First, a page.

Downtown Improvement Projects Running Amuck

BY: By one

san jose.jpgThe downtown Cabo San Lucas business district is undergoing a makeover that was started one year ago this month and was supposed to be finished four months later, in April of last year. Of course it’s still not completed, nine months after the due date.

The streets and sidewalks do look prettier, but there are still electric and telephone poles to remove from several blocks, and there are no trash cans set out, as they were not included in the budget. The last phase, which is Guerrero street, is still all torn up. 

One of the problems preventing the switch to full underground utilities, said engineer Lagunes, who is responsible for overseeing the project, is that an electric transformer arrived broken and its replacement had to be ordered. That’s his story and he’s sticking with it. 

All hands are swearing up and down that for sure for sure all will be finished by mid February. Positively, absolutely, take that to the bank, the entire downtown will be done, done, next week.

The long suffering members of the merchants’ association dubbed Amigos de Cabo San Lucas, agreed at a scantily attended meeting to ban parking throughout the entire downtown starting late last month.

 This was actually enforced by the traffic police, but the no parking ban has already been challenged by many business owners who want their customers to be permitted to park near their businesses. But at the same time they don’t want employees and marina workers to park on their curbs all day. They feel there is already enough parking space gobbled up by taxi drivers who pay the city for rights to park, rights which can stretch to an entire city block.

There is a pending request for some sleeping policemen at certain corners, also. (Otherwise known as speed bumps.) Hey, we’re OK with sleeping policemen, because sleeping policemen are not stealing policemen. More cop naps = less crime. 

The next step in prettying up the San Lucas downtown, which would like to become known as the historic downtown, is to come to an agreement on facades; their colors, their awnings, signage, and anything else that can be used to draw attention away from the pretty ordinary job we got. The Cabo merchants were expecting the real nice cobblestones the San Jose downtown district got a few years ago, and were dismayed to see ordinary concrete rolled out instead. For this ordinary concrete, they lost a lot of business for an entire year.

The merchants’ association has hired urban planners form the local branch of the Tijuana University to came up with a nice finishing presentation for us. All that’s needed now is that every business in the district pony up the money for a cohesive look, which could be tough, just coming off a year of street closures and then damages suffered in hurricane Odile.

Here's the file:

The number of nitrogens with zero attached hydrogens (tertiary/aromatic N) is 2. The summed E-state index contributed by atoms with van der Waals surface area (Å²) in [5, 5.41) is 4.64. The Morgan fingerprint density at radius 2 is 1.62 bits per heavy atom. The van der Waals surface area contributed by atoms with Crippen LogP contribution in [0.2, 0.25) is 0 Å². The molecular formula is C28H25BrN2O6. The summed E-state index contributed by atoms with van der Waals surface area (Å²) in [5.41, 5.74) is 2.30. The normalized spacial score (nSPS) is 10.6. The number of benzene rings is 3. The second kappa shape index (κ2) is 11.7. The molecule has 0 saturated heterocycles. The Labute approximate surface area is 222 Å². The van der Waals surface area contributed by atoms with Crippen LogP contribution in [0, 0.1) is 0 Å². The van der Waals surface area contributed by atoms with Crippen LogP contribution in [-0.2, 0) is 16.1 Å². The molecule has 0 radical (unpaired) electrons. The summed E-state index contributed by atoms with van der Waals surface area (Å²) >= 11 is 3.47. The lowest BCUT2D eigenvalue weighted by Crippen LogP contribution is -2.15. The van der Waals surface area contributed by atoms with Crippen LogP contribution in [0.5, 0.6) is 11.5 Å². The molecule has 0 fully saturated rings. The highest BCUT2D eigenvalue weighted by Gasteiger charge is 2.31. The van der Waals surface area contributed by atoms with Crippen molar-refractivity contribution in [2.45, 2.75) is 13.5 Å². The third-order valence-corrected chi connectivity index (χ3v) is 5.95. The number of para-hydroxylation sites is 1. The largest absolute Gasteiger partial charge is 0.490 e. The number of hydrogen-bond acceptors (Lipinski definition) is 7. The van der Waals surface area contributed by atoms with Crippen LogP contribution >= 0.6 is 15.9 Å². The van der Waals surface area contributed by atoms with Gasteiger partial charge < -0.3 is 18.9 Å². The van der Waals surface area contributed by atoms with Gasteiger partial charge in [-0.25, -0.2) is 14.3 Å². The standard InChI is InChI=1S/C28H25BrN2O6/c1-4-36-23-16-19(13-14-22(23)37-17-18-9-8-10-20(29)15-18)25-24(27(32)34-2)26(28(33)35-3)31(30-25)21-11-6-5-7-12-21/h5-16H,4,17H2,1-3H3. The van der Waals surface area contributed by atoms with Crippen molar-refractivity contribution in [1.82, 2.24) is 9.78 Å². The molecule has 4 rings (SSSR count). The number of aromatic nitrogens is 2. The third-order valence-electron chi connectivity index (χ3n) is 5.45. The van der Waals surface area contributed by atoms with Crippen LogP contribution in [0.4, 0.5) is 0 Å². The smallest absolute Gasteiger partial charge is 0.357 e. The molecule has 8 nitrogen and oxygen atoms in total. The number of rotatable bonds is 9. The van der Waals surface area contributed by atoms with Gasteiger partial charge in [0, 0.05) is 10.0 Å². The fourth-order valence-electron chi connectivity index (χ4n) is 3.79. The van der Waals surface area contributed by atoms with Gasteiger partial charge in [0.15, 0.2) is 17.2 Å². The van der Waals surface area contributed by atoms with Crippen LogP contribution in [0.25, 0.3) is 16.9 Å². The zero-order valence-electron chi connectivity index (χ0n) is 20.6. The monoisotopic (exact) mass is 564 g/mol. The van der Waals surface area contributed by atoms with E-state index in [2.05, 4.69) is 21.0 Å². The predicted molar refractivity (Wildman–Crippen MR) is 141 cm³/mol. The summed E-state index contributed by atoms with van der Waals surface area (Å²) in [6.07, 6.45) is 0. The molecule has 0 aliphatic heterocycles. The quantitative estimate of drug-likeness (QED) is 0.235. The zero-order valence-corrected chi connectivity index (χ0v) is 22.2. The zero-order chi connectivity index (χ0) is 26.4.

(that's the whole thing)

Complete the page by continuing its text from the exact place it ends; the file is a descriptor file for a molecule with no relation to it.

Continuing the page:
Meanwhile, the downtown San Jose street improvement project is already imploding, and is not even two years old. An unknown number of water pipes have broken under the newly cobblestoned streets, causing them to cave in. To date, Oomsapas, the city’s water department, has counted no less than 57 separate water leaks on Morelos, Zaragoza, Hidalgo and Guerrero streets.

Remodeling the street surfaces and burying the utilities underground was funded and supervised by the state government which hired two corporations, Contructora Turistica and Villagomez Jurado, however, Oomsapas was also involved.

Ramon Rubio, head of maintenance for Oomsapas in San Jose, is currently inspecting the water supply and sewage network to determine where the problems originate. So far, the best he can suggest is the city dial down the water pressure so the busted pipes won’t leak so much water so fast that the dirt can’t absorb it and the water puddles, caving in the streets.

The same thing has happened all over town, for many years. The most obvious case is Leona Vicario St. in downtown Cabo. About 12 years ago the city buried the sewer and fresh water underground and laid pavement over the mile long stretch. The pipes started leaking within the year.

Refusing to admit their badly laid pipes burst, causing stinky water to roll down the street sometimes for a day or more,  the city claimed the pavement was past its expiration date and needed to be replaced by concrete. That took about a year of disruption, a year in which anyone could see the pipes were being worked over again. But within six months of completion, the pipes are leaking again and sewage is once again rushing down the street and into the mall.

It’s all about corruption and lack of oversight. Nobody is inspecting the job the contractors are doing. The city was warned by some knowledgable sidewalk superintendents, one a former Bechtel public works engineer, but city officials brushed him off.

Meanwhile, we lose precious water to underground leaks and our cars and ankles fall into Middle Earth.